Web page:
Agility trials at Queen City Dog Training Club (QCDTC), 12018 Tramway Drive in Sharonville, Ohio definitely rule in the area’s dog agility community. After traveling there for the Cincinnati Shetland Sheepdog Club’s trial on July 15-16, 2017, presided by Judge Gregory Beck from Durham NC, I saw first-hand the numerous jewels in QCDTC’s crown.
“The facility didn’t get this way without a lot of heart and soul put into it by some fun and hard-working people,” according to trial co-chair Jane Dewey – my primary informant for this ‘scroll.’ “There’s a core group of 15 to 20 people who all worked together to make it happen. We’re a cohesive bunch, and we work like a well-oiled machine.”
Jane mentioned Erica Behnke, the club’s president and trial secretary. “She’s a fantastic president, an awesome leader, and has a lovely sense of humor.” She went on to include Catherine Berberich, QCDTC’s treasure, “A stickler for details, and to the club’s financial benefit!” Susan Schmidt, the trial chair, Ivan Immel on equipment, and White Bourland on maintenance are also key players. “The list goes on and on and I’ll mention them all if you give me room.”
A little history
Queen City Dog Training Club was founded in 1948 and is the oldest dog club in Cincinnatti. They purchased the existing building in 2011 and named the ring portion the “Jim Hutchins Building” in recognition of all the work he did to help purchase the property and make the location what it is today. “We were proud to name it in honor of Jim,” Jane said. “It is befitting of what he put into it.”
The new floor
Everyone was talking about the new floor, which had its debut at the previous weekend’s trial. Formerly a Dandy rubber mat floor over 3/4″ foam, the QCDTC invested no less than $50,000 to install a Grass Tex PL307 no-fill turf floor right over the original. While it took a little getting used to, my dogs and I found it a joy to run on. There were some ‘regular’ dogs who provided a bit of humor as they stepped onto it for the first time, expecting the mat floor they were used to. Sometimes we know what they are thinking, sometimes we don’t. But this was unmistakable: “What the heck is this?!”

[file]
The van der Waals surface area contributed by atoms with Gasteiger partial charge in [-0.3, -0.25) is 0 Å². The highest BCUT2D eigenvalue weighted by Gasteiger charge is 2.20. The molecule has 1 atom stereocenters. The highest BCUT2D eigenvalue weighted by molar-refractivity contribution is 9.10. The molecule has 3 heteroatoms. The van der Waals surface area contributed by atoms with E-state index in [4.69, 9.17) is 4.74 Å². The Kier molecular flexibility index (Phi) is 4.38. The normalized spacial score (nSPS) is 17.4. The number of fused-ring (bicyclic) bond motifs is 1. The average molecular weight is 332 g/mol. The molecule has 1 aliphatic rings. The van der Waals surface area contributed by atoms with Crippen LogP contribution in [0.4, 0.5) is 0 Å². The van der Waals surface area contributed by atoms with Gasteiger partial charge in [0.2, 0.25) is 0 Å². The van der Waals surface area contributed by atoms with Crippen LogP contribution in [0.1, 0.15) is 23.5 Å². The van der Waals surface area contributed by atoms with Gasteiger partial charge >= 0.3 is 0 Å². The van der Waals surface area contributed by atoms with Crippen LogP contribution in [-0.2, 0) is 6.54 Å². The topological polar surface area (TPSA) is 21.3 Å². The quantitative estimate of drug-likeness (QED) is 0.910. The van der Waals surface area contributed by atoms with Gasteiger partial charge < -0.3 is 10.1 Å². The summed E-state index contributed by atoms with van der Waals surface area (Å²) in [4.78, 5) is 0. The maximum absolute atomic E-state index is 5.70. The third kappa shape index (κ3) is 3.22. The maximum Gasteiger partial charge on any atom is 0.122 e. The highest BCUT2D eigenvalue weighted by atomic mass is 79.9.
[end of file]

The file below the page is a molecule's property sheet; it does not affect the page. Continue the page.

Extra wide aisles, spacious crating
Crating, lunch tables, and vendors were in a large room separate room from the agility ring. Never have I experienced such wide aisles at an agility trial: Well marked with plenty of space to crate along the sides. This feature alone made the trial so much more enjoyable for both dog and handler. There were three rows of lunch tables sectioned off from the crating and practice jump, complete with fresh flowers and clean tablecloths. Vendors were in the back but had spacious areas, quality products, and great visibility. Had my RV not broken down earlier – which subsequently broke MY bank – I would have purchased some of their awesome products! Next time!
The temperatures outside were steamy, but inside QCDTC it was nice and cool as the newer-looking air conditioners worked overtime. Overhead lighting had recently been replaced too, according to Catherine Berberich, QCDTC’s treasure. “We were able to get a nice rebate on the lights, and experienced a significant drop in utility rates since they went in,” she explained. “We’re always looking for ways to save the club money.”